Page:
Tuesday, 8 April 2014

Environments KILL IT Projects

I have, in a previous post, implored you to attack the Risks before they attack your project. In this post I want to cover an area of risk which should be close to top of your attack list when running an IT project - Test Environments! Read on for my top tips to consider around this area of risk.

Environments Kill IT Projects

Environments are often key to IT Projects in that most likely you can't perform any software development without one and you will need others for the various testing phases in line with your agreed Test Strategy.

Check-list of Points to consider regarding the Environment Risk

Points I recommend considering with regard to this risk are:
  1. Establish early with your team what environments you need to deliver your project, are they existing or need to be built? Ideally this should happen during Initiation but if you can't achieve this (you won't have an agreed test strategy), make some assumptions and document these
  2. If environments need to be built, do you have the infrastructure or do you need to obtain new infrastructure?
  3. If the environments are existing, can they be dedicated to the project? Even if the answer is yes, make yourself aware of the other usages of the environment and probably this is a specific risk to be managed i.e. previous usage overruns. If sharing is mooted, be clear on whether this will be possible without impacting test execution
  4. Have a single owner accountable for environment creation and management. This person, the "environments manager" is a key member of your IT project team
  5. Establish what team(s) support the environments manager in achieving the role, sometimes people outside the core project team can be involved and this is an area of additional risk as there may be lead times, resource contention, difficulty in prioritising what you need etc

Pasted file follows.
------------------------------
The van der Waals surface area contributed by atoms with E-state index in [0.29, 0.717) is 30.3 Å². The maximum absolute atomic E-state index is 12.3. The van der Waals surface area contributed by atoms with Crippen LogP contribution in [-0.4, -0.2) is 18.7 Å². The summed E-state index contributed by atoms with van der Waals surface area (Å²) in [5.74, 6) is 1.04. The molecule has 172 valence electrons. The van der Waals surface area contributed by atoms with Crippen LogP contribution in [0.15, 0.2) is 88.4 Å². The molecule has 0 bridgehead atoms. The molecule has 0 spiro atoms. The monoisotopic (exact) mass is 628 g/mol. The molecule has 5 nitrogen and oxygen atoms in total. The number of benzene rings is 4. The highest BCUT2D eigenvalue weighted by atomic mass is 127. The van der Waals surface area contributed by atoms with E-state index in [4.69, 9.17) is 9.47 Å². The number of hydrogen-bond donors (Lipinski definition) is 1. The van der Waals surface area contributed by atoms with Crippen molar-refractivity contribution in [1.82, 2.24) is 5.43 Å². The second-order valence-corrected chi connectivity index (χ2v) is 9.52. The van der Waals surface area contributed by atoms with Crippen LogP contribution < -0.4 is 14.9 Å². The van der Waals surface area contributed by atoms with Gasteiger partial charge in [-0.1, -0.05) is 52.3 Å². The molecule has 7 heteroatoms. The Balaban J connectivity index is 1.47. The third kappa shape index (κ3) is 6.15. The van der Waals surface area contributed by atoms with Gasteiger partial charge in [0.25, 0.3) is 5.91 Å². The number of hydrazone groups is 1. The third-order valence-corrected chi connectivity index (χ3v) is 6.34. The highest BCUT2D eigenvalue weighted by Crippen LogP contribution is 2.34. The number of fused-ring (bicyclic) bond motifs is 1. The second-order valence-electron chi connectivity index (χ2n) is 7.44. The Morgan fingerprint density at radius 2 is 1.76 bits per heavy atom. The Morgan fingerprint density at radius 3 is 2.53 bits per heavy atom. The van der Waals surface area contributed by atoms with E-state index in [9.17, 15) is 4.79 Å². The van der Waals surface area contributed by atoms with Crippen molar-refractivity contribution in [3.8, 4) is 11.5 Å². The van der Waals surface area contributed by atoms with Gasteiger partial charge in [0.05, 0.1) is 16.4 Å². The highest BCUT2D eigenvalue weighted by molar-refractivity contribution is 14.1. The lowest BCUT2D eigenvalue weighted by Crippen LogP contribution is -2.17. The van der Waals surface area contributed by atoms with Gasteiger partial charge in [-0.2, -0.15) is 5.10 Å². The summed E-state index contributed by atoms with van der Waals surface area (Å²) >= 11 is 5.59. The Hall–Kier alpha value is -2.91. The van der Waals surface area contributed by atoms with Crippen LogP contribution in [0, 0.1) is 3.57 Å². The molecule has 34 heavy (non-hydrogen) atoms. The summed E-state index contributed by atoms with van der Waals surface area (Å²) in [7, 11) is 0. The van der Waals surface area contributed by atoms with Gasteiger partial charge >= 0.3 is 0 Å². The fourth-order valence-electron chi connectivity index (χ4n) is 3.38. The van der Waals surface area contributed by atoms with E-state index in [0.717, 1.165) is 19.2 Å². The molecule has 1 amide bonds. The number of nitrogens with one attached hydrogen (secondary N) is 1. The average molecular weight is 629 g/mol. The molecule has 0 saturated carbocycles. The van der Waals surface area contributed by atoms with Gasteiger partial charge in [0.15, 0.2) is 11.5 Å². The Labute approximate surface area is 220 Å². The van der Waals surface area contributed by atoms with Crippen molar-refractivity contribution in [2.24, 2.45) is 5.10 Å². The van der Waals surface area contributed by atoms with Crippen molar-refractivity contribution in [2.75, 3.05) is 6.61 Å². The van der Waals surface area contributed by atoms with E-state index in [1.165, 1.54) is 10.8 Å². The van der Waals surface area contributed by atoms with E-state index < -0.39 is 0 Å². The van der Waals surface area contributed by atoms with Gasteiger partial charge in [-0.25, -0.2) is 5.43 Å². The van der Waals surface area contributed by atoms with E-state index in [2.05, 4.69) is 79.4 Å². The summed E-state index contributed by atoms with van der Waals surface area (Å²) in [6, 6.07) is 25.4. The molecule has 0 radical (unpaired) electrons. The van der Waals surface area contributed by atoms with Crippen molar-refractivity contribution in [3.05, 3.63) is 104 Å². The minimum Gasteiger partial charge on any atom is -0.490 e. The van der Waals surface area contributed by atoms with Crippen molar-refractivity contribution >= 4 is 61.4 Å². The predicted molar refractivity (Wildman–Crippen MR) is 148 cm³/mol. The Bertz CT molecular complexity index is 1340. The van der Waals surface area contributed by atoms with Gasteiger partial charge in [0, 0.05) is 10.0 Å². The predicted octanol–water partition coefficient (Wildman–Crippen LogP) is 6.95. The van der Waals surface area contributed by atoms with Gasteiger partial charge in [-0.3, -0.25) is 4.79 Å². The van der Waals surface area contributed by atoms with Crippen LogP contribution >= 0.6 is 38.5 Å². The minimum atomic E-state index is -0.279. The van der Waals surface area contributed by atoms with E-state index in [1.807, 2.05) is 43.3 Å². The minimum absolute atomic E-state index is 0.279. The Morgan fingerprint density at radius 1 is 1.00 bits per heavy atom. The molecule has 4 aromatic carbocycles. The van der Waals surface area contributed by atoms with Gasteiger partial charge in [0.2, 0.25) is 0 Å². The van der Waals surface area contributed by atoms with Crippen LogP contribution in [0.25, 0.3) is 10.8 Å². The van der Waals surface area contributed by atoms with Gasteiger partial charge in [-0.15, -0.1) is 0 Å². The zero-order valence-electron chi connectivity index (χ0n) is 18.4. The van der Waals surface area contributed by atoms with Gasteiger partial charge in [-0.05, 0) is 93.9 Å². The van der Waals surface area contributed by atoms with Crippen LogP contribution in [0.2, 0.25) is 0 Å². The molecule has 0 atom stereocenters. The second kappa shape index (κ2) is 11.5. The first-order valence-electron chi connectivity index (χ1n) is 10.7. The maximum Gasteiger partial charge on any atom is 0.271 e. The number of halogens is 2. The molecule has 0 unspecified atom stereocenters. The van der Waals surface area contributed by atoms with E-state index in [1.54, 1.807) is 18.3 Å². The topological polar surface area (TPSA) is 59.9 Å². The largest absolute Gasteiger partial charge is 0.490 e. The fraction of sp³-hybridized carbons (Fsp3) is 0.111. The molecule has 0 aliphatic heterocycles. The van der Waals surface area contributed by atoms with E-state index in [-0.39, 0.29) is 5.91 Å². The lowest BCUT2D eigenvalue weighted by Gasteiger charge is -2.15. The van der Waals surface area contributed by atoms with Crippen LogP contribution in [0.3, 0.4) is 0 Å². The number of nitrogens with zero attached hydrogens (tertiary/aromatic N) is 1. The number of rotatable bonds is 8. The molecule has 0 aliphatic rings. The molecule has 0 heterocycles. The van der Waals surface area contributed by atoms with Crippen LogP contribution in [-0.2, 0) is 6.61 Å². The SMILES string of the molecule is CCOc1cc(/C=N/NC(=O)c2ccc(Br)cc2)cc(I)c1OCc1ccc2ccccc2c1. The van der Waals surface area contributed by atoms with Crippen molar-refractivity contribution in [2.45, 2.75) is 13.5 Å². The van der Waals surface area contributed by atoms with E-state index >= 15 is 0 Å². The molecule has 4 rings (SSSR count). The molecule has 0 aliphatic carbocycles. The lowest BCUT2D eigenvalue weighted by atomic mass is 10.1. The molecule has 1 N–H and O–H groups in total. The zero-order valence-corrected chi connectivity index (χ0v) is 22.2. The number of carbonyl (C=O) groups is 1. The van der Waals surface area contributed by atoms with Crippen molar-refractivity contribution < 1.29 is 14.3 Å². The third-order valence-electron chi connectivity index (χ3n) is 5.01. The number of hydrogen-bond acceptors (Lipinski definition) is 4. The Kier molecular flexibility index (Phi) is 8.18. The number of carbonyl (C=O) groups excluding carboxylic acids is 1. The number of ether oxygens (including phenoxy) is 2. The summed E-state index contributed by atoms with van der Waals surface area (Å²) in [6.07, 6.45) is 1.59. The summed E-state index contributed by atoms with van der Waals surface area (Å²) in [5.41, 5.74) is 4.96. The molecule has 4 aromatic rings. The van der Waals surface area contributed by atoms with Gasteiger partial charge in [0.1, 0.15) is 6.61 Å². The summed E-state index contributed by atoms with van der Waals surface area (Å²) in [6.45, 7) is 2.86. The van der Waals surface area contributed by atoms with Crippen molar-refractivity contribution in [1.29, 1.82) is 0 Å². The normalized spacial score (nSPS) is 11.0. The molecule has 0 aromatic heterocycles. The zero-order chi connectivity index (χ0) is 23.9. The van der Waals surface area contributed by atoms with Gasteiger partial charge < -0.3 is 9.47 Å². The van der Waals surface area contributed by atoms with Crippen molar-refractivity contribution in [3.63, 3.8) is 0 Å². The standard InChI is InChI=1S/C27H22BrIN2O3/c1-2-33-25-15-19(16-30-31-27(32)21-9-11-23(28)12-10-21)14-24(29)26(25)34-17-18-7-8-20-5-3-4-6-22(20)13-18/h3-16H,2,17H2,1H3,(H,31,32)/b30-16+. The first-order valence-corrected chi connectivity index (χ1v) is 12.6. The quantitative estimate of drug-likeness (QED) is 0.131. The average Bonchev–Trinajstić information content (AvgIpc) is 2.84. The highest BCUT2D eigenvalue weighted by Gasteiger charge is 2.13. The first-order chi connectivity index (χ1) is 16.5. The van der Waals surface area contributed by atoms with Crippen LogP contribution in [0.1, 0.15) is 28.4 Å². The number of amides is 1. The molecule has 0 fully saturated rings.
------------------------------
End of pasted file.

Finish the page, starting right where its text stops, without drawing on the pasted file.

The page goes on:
6. Ensure there are clearly identified environmental requirements established for each environment. Normally the test manager creates these as part of test planning but sometimes the test plan is issued relatively near to execution starting and I prefer to establish these detailed requirements EARLY even if the test manager reserves the right to change control some elements
  7. Ensure there is a plan to meet these detailed environmental requirements. I don't personally want to maintain the plan myself just satisfy myself that my environment manager has it all under control. 
  8. The environment manager should send you a weekly report of progress towards meeting the requirements by the date agreed in the project plan
  9. For each environment, have an environment owner(s) - typically the test manager relevant to the phase of testing, SIT, UAT, OAT etc
  10. When the environment manager states that the "environment is ready", (i.e. the environment requirements have been met) the environment should be formally handed over to the owner
  11. Ideally the form of the handover should consist of a release note(s) - I like this formality. This can define if all the environmental requirements have been fully met (and any observations from the technical team) and in terms of code releases, what is the release number(s) of each software component, known defects etc 
  12. I normally plan for 1 day of smoke testing to be defined by the environment owner. The purpose of this testing is to get a view quickly whether the environment is fit for purpose. It doesn't mean that other issues won't come to light later on during testing but it is a good indication
  13. The results of the smoke testing are included in any Test phase ENTRY meeting as one of the criteria
  14. Once entering the test phase, no change to the environment should be made without the agreement of the environment owner. This includes code releases or anything else that may affect test results
  15. Ensure there are clear configuration management processes and owners. 
  16. In terms of code configuration management, are there code branches and are the development team correctly merging between branches e.g. are production fixes being retrofitted into the project branch(es)
So hopefully this check-list of points will help you better manage this key IT risk area. I keen to add to this list - do you have any suggestions?

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